Summary: There may be good reason why Watson does not complain about Holmes practicing violin at three o'clock in the morning.
Title: 24 Caprices for Solo Violin (in E Minor)
Pairing, characters: Sherlock Holmes/Dr. John Watson
Disclaimer: Need we really go through this?
This was no thoughtless whim or grating musical abstraction. The sounds that floated out of Holmes’s room in the early hours of that morning were something entirely different from what I had grown used to enduring, something purely, impossibly, beautiful.
The longer the elegant stream of notes and chords drew on, the more confused I became. Music is not something that Holmes indulges in for its own sake, or so he has claimed repeatedly in my presence. It is, in his own estimation, simply another manner in which he may exercise his considerable faculties, improving his own physical and mental dexterity, as well as facilitating his understanding of the rather complex and underexplored (again, according to his subjective opinions) science of sound.
When he picks up his violin, more often than not, it is to keep his hands busy whilst his mind is occupied with some more pressing problem.
But this impassioned playing, of such uncharacteristic subtlety and at such an unusual hour for serious practice, struck me as an anomaly. And as he has so long been of the habit of investigating anomalies, I have grown to do so as well.
I rose from my bed, shuffled into slippers and my dressing gown, and crept, as silently as I knew how, across the hall to his rooms, mindful of his seemingly superhuman ability to sense when I was the one sneaking around the house, and not wanting to disturb his playing. At least not yet.
I stood outside his door as he wafted away to some kind of musical conclusion, the exact mechanics of which I was certain I would never entirely understand, sorely lacking in culture as I am. I could appreciate the sentiment when he dragged me off to the opera house to hear some unknown prodigy or other (he hardly ever paid attention to the endless string of celebrities that rolled into town) but it was more out of gratitude that he was out and about, not because I could tell the difference between a tenor and a mezzo-soprano.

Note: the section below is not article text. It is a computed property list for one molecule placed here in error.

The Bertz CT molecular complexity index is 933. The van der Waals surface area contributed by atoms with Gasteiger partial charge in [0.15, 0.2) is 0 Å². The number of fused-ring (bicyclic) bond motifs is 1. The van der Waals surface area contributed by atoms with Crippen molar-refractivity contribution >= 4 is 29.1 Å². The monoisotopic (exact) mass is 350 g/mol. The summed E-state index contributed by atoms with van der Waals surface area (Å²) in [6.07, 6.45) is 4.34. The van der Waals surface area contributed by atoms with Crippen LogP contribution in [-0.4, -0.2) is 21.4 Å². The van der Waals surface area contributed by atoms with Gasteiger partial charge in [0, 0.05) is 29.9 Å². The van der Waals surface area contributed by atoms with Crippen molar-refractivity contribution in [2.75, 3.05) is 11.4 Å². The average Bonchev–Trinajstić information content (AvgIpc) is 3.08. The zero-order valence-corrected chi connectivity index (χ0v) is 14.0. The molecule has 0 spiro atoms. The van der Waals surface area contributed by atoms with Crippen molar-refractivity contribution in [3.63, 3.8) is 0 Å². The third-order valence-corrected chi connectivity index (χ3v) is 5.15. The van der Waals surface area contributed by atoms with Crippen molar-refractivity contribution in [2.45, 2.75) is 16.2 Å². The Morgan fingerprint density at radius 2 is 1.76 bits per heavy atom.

I can, of course. I only say that to make a point.
But regardless, I had been on the threshold of his bedroom for maybe five minutes when I could hear the sound of the bow in his hand sliding softly to the floor, landing on the parquet with the gentlest tap.
“I do apologize for keeping you up, Watson,” he said suddenly. “Rest assured you will hear not another sound from me tonight.”
The customary sardonic edge to his voice, while present as always, had been worn down significantly by drink or lack of sleep or some other factor of which I could not be sure. But regardless of the reason for his strange manner of speech, it made it difficult for me to judge whether or not he wanted me to engage him in conversation or simply go away.
It so seldom occurred to me that I could just as easily base my decisions in these matters upon my own wishes as I could upon his. I took a step forward and opened the door.
He was seated on the edge of his mattress, still fully dressed from the day. I could see smudges of mud on his knees and elbows from where he had been crouched in the road waiting for our suspect du jour to arrive and be summarily arrested. Most endearingly, there was the faintest smudge of dirt on his nose that I could just make out in the dim lamplight.